The United Nations estimates that in any given year between 300 and 330 million people go on a pilgrimage to a sacred place. By any estimate that is a huge number of people and the figure has risen substantially in recent times. Just in the last decade the number of people walking stretches of the Camino, as our friends Sandy and Gordon Lee are soon to do, has trebled. This tells us something. This tells us that no matter how secular our era may appear to be, people are soul thirsty and longing for purpose and meaning in their lives - and they are seeking out sacred places to address that longing.
People's lives can always be described in terms of pilgrimage, sacred journey. Every life has its twists and turns, its hills and valleys, its struggles and triumphs. For the Christian these are more sharply defined in terms of the journey of the soul back to God. This journey is described perhaps most famously in John Bunyan's spiritual classic The Pilgrim's Progress, which remains the most popular Christian book of all time aside from the Bible itself. @Christian, weighed down by the burden of sin, sets out from the City of Destruction, to find his way to the Celestial City. The trials and joys of his journey, from the Slough of Despond, to the Delectable Mountains by way of the Valley of the Shadow of Death, find resonance, as Bunyan intended, in all our lives. Everyone of us at some stage faces struggle, death, gigantic temptations of anger and folly and sheer idleness and all of us need at times the encouragement of others who bring the gifts of faith and hope and endurance. This is what it is to be a pilgrim on life's journey. This is what it is to be a human being, part of the people of God, set free by the cross.
Sometimes however it comes time to set out with particular purpose and to make an intentional pilgrimage. Now a pilgrimage can be very long and take us half way round the world and back, or we may not ever actually leave our own chair. What is essential is that a journey is made for a reason and with a purpose in mind. People go on pilgrimage for many reasons, but often it happens when someone finds themselves at a bit of a crossroads in their life. Perhaps they have been through sickness or significant bereavement. Perhaps the work that used to give them energy and focus has grown stale and no longer fulfils. Perhaps they have a longing to reconnect with their inner world and to seek for God. Perhaps they long to reawaken the sense of wonder and awe they had when they were a child. @Whatever the reason, pilgrims set out with a clear purpose in mind - to arrive at and spend time in a sacred place. Now for some of us that place may be interior, what is sometimes described as the cave of the heart, the place of inner encounter with the divine and may not require much in the way of physical activity. But for most pilgrims travel, and especially walking is essential, which is why our carnival display features so many shoes and footprints.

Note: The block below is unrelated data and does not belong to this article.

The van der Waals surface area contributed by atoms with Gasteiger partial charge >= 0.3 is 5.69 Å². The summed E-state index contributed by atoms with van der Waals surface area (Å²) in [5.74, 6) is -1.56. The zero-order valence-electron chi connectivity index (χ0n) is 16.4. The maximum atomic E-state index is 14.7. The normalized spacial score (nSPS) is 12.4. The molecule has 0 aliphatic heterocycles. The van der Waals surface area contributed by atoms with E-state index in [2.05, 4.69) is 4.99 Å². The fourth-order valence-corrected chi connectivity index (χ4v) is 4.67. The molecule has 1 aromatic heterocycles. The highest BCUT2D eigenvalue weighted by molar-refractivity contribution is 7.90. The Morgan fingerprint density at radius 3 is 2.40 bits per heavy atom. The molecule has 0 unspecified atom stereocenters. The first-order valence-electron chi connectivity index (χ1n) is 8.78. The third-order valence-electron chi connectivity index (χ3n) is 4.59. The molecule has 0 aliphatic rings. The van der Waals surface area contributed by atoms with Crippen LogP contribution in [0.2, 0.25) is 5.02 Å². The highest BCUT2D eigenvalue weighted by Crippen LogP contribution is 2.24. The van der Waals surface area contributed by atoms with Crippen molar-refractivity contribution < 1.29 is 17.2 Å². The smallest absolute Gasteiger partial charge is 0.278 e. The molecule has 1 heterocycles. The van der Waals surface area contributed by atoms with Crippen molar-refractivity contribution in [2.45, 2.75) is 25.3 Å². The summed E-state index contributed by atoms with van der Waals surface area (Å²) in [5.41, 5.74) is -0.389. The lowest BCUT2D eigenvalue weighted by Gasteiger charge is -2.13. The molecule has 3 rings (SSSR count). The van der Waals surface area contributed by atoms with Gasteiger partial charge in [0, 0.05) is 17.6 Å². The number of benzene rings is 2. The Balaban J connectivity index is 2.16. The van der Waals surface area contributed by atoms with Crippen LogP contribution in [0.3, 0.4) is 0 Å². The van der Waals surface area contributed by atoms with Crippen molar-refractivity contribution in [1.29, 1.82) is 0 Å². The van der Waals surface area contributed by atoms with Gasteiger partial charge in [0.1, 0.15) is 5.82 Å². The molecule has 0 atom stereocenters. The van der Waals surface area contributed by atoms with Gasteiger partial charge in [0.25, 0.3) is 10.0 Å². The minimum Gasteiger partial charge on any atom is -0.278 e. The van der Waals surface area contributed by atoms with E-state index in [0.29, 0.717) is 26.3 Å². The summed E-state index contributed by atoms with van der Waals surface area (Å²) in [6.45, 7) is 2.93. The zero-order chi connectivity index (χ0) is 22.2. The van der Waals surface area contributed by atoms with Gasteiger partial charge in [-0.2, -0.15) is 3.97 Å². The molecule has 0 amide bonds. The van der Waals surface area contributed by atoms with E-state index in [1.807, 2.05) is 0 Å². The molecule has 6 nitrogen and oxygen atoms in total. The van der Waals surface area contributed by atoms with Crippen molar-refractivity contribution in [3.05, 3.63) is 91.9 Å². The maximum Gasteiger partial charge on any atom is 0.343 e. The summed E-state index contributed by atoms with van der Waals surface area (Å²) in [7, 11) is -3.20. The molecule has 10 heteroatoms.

The quest to encounter God takes millions of people every year to sacred places around our globe, be it to Mecca, or the Ganges, Jerusalem or Assisi or Chartres to name but a handful. The journey involves surrender - of the need to be in control, of the need for certain comforts, of worry and concern about what is happening back home. On the road there is great equality among pilgrims. It does not matter whether in the rest of life you are a millionaire banker or a struggling student - on the pilgrim path all are one, enduring the same challenges and enjoying the same simple pleasures. People on pilgrimage meet simply as people, overcoming social divisions.
I hope that at some time in your Christian journey you have had or will make the opportunity for pilgrimage, for journeying with purpose to a sacred place. @But if that is not possible for you for whatever reason, take heart in recognising that this church and the newly created labyrinth are in themselves sacred places, places that people are seeking out with a sense of purpose. Just last week I was privileged to encounter a couple and a family who had come specifically to walk the labyrinth. They had seen the fences comes down and were ready to walk. And indeed the labyrinth itself is a pilgrimage in miniature and can enable all people to walk with the purpose of encountering God.
Over the next four days in particular this church and its grounds will continue to welcome many visitors. Some will come with the simple purpose of buying the best and cheapest plants in Toowoomba, or the best steak burger. But others will have deeper purpose, to find in the peace and tranquility of this place the solace for which their soul longs. Are we ready to welcome each and everyone of them as a fellow pilgrim to our sacred place? Are we ready to see in each face the face of Christ? Are we ready to ensure that everything we do and say encourages them on their quest to encounter the divine? I do believe that by the grace of God we are, and that in the days and years to come this sacred place will become more and more the place that people set out with purpose to visit, knowing that here the wellsprings of God's love and presence run deep.
So as the people of God in this sacred place let us continue on our pilgrim path, and have it as our purpose that no pilgrim leave without welcome and refreshment of body, mind and spirit. In the name of God who journeys with us. Amen.
by Penny Jones